A month before a late July heat wave sent temperatures as high as 108F in Newark, N.J., Stephen Bennett saw it coming. He was watching high pressure far above Canada’s Hudson Bay, strong jet stream winds over northern Europe, and a low bubble of hot air in the upper Midwest. They’re among the signals that historically precede extreme heat in the Northeast.
While typical forecasts use computer models to simulate the weather a week or two out, Bennett draws on 60 years of weather data to identify conditions that could lead to big temperature swings weeks later. The weather events in advance of a hot or cold stretch are like “a series of dominoes that start to fall over,” says Bennett, founder and chief scientist at EarthRisk Technologies. The year-old startup makes software that tries to predict the probability of each domino falling and sells it to energy companies that want to lock in fuel prices before periods of peak demand.
Bennett, 38, has been a weather geek since boyhood, when he watched The Weather Channel instead of cartoons on Saturday mornings. He graduated from the University of South Alabama’s meteorology program in 1995 and began doing radio and TV forecasts. He eventually became director of weather research at hedge fund Citadel Investment Group, working with energy traders.
In 2008, Bennett agreed to take a pay cut to help the Scripps Institution of Oceanography at the University of California at San Diego find commercial uses for its academic research. EarthRisk grew out of that effort, after Bennett spent 18 months mining weather data going back to 1950 for patterns linked to extreme temperatures. He detailed the statistical relationships he discovered in a 6,000-page data catalog in the fall of 2009. “Other people could assemble these catalogs of data,” says Scripps Director Tony Haymet. EarthRisk has figured out how to “look at that data in a new way.”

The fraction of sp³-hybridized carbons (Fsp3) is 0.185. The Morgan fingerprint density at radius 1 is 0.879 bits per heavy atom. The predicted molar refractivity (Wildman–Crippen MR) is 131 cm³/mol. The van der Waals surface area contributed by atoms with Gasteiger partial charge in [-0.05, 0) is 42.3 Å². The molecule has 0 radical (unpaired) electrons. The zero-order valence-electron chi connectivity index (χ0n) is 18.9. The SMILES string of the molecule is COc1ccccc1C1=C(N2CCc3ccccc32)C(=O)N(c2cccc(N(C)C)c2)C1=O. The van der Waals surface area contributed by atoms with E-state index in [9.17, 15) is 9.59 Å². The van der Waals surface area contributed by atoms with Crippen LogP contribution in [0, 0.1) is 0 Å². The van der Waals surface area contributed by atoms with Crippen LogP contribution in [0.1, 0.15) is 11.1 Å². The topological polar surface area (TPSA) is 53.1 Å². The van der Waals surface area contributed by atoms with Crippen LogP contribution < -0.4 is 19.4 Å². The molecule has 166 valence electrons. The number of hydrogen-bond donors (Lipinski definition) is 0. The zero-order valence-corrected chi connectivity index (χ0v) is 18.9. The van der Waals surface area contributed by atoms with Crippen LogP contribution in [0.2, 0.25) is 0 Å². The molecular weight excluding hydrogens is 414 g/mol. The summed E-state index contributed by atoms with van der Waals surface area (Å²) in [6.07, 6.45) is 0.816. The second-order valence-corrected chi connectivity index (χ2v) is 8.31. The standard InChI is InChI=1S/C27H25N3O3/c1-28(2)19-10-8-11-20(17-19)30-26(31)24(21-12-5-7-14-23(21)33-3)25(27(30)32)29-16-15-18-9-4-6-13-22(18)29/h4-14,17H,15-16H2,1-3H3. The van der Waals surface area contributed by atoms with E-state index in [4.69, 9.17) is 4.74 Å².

While still at Scripps, Bennett worked with software design shop Digital-Telepathy to build a program that lets meteorologists navigate the data and discern early signs of extreme weather. Together they launched EarthRisk in July 2010, licensing the methodology from Scripps, and Bennett left the university in June to run EarthRisk full-time. He won’t disclose revenue but says he had clients from Day One. His next project: detecting Atlantic storms such as Hurricane Irene as far as 10 days in advance by analyzing conditions such as ocean temperatures, sea level pressures, and vertical wind shear. Bennett also hopes to make his software intuitive enough to be used by non-meteorologists at insurers and other businesses.
So what’s in store for the fall? In mid-September, Bennett had his eye on cold air over the Midwest and high pressure in the North Atlantic that, he says, raise the risk on the East Coast for a late September chill.